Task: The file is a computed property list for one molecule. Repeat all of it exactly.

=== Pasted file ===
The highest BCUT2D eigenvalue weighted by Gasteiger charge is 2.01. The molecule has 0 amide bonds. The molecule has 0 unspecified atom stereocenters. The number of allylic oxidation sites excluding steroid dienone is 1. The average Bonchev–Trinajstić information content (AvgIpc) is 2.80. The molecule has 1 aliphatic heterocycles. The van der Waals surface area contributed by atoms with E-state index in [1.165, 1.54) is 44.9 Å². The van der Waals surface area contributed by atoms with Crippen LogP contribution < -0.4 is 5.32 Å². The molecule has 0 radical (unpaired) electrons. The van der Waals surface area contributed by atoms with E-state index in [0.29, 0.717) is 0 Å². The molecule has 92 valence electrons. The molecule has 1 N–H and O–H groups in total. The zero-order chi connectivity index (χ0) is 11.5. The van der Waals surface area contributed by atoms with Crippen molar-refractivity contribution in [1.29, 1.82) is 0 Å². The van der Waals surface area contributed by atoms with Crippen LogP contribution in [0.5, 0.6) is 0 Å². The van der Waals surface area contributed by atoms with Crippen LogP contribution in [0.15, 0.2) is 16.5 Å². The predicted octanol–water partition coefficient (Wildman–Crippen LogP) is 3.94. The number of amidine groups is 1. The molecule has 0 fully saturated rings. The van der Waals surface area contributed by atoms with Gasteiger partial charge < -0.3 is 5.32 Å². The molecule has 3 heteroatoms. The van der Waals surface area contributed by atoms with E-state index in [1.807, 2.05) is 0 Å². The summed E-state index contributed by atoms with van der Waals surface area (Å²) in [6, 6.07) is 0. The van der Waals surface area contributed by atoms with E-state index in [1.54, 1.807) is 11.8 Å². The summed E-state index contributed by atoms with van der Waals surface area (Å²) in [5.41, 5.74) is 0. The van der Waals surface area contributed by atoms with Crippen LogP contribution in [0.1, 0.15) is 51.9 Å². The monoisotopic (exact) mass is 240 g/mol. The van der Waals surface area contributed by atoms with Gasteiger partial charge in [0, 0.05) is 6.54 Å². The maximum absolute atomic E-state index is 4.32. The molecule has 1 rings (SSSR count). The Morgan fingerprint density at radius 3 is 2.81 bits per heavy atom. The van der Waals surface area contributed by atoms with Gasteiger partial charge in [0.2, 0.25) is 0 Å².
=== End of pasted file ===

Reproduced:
The highest BCUT2D eigenvalue weighted by Gasteiger charge is 2.01. The molecule has 0 amide bonds. The molecule has 0 unspecified atom stereocenters. The number of allylic oxidation sites excluding steroid dienone is 1. The average Bonchev–Trinajstić information content (AvgIpc) is 2.80. The molecule has 1 aliphatic heterocycles. The van der Waals surface area contributed by atoms with E-state index in [1.165, 1.54) is 44.9 Å². The van der Waals surface area contributed by atoms with Crippen LogP contribution < -0.4 is 5.32 Å². The molecule has 0 radical (unpaired) electrons. The van der Waals surface area contributed by atoms with E-state index in [0.29, 0.717) is 0 Å². The molecule has 92 valence electrons. The molecule has 1 N–H and O–H groups in total. The zero-order chi connectivity index (χ0) is 11.5. The van der Waals surface area contributed by atoms with Crippen molar-refractivity contribution in [1.29, 1.82) is 0 Å². The van der Waals surface area contributed by atoms with Crippen LogP contribution in [0.5, 0.6) is 0 Å². The van der Waals surface area contributed by atoms with Crippen LogP contribution in [0.15, 0.2) is 16.5 Å². The predicted octanol–water partition coefficient (Wildman–Crippen LogP) is 3.94. The number of amidine groups is 1. The molecule has 0 fully saturated rings. The van der Waals surface area contributed by atoms with Gasteiger partial charge < -0.3 is 5.32 Å². The molecule has 3 heteroatoms. The van der Waals surface area contributed by atoms with E-state index in [1.807, 2.05) is 0 Å². The summed E-state index contributed by atoms with van der Waals surface area (Å²) in [6, 6.07) is 0. The van der Waals surface area contributed by atoms with E-state index in [1.54, 1.807) is 11.8 Å². The summed E-state index contributed by atoms with van der Waals surface area (Å²) in [5.41, 5.74) is 0. The van der Waals surface area contributed by atoms with Crippen LogP contribution in [0.1, 0.15) is 51.9 Å². The monoisotopic (exact) mass is 240 g/mol. The van der Waals surface area contributed by atoms with Gasteiger partial charge in [0, 0.05) is 6.54 Å². The maximum absolute atomic E-state index is 4.32. The molecule has 1 rings (SSSR count). The Morgan fingerprint density at radius 3 is 2.81 bits per heavy atom. The van der Waals surface area contributed by atoms with Gasteiger partial charge in [0.2, 0.25) is 0 Å².